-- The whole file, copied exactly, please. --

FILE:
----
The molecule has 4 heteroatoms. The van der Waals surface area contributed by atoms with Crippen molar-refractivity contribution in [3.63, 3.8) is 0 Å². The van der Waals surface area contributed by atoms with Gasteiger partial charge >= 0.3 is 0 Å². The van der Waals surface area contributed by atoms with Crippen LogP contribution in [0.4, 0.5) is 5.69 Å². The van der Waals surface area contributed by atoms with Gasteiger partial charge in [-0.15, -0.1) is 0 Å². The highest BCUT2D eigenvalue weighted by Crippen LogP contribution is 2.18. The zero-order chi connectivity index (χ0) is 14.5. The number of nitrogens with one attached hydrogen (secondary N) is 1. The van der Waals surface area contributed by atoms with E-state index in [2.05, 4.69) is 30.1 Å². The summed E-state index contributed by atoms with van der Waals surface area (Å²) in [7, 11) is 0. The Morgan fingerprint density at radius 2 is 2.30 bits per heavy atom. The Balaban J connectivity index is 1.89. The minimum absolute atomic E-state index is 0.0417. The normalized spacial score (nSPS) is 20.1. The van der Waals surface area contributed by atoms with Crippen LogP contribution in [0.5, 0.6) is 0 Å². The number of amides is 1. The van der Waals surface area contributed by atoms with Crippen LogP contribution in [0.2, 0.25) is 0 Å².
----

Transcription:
The molecule has 4 heteroatoms. The van der Waals surface area contributed by atoms with Crippen molar-refractivity contribution in [3.63, 3.8) is 0 Å². The van der Waals surface area contributed by atoms with Gasteiger partial charge >= 0.3 is 0 Å². The van der Waals surface area contributed by atoms with Crippen LogP contribution in [0.4, 0.5) is 5.69 Å². The van der Waals surface area contributed by atoms with Gasteiger partial charge in [-0.15, -0.1) is 0 Å². The highest BCUT2D eigenvalue weighted by Crippen LogP contribution is 2.18. The zero-order chi connectivity index (χ0) is 14.5. The number of nitrogens with one attached hydrogen (secondary N) is 1. The van der Waals surface area contributed by atoms with E-state index in [2.05, 4.69) is 30.1 Å². The summed E-state index contributed by atoms with van der Waals surface area (Å²) in [7, 11) is 0. The Morgan fingerprint density at radius 2 is 2.30 bits per heavy atom. The Balaban J connectivity index is 1.89. The minimum absolute atomic E-state index is 0.0417. The normalized spacial score (nSPS) is 20.1. The van der Waals surface area contributed by atoms with Crippen LogP contribution in [0.5, 0.6) is 0 Å². The number of amides is 1. The van der Waals surface area contributed by atoms with Crippen LogP contribution in [0.2, 0.25) is 0 Å².